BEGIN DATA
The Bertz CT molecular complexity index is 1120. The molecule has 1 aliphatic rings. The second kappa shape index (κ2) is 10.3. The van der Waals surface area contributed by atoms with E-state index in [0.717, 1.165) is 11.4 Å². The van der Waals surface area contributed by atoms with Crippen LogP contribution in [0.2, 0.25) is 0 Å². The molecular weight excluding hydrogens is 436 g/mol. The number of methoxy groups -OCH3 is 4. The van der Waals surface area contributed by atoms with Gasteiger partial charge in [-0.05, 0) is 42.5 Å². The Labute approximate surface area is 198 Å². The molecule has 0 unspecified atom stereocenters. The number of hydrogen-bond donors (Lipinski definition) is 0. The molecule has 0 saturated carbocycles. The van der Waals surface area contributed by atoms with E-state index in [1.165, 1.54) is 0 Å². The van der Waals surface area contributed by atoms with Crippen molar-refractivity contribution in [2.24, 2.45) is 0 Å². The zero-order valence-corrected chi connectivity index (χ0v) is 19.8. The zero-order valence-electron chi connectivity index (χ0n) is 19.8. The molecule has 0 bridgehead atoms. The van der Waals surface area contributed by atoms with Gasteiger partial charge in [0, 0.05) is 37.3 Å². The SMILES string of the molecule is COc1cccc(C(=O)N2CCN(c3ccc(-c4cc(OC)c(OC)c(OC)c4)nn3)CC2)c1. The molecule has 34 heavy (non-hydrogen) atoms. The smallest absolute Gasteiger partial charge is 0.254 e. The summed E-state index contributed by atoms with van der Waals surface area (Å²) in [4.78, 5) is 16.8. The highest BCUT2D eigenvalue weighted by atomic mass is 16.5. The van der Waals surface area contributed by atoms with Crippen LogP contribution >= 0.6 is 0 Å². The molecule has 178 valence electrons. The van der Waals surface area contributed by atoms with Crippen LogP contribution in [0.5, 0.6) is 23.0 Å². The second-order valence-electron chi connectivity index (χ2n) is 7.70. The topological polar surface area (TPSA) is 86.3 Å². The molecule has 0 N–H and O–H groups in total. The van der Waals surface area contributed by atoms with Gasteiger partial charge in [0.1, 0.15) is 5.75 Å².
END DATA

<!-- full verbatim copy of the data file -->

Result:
The Bertz CT molecular complexity index is 1120. The molecule has 1 aliphatic rings. The second kappa shape index (κ2) is 10.3. The van der Waals surface area contributed by atoms with E-state index in [0.717, 1.165) is 11.4 Å². The van der Waals surface area contributed by atoms with Crippen LogP contribution in [0.2, 0.25) is 0 Å². The molecular weight excluding hydrogens is 436 g/mol. The number of methoxy groups -OCH3 is 4. The van der Waals surface area contributed by atoms with Gasteiger partial charge in [-0.05, 0) is 42.5 Å². The Labute approximate surface area is 198 Å². The molecule has 0 unspecified atom stereocenters. The number of hydrogen-bond donors (Lipinski definition) is 0. The molecule has 0 saturated carbocycles. The van der Waals surface area contributed by atoms with E-state index in [1.165, 1.54) is 0 Å². The van der Waals surface area contributed by atoms with Crippen molar-refractivity contribution in [2.24, 2.45) is 0 Å². The zero-order valence-corrected chi connectivity index (χ0v) is 19.8. The zero-order valence-electron chi connectivity index (χ0n) is 19.8. The molecule has 0 bridgehead atoms. The van der Waals surface area contributed by atoms with Gasteiger partial charge in [0, 0.05) is 37.3 Å². The SMILES string of the molecule is COc1cccc(C(=O)N2CCN(c3ccc(-c4cc(OC)c(OC)c(OC)c4)nn3)CC2)c1. The molecule has 34 heavy (non-hydrogen) atoms. The smallest absolute Gasteiger partial charge is 0.254 e. The summed E-state index contributed by atoms with van der Waals surface area (Å²) in [4.78, 5) is 16.8. The highest BCUT2D eigenvalue weighted by atomic mass is 16.5. The van der Waals surface area contributed by atoms with Crippen LogP contribution >= 0.6 is 0 Å². The molecule has 178 valence electrons. The van der Waals surface area contributed by atoms with Crippen LogP contribution in [0.5, 0.6) is 23.0 Å². The second-order valence-electron chi connectivity index (χ2n) is 7.70. The topological polar surface area (TPSA) is 86.3 Å². The molecule has 0 N–H and O–H groups in total. The van der Waals surface area contributed by atoms with Gasteiger partial charge in [0.1, 0.15) is 5.75 Å².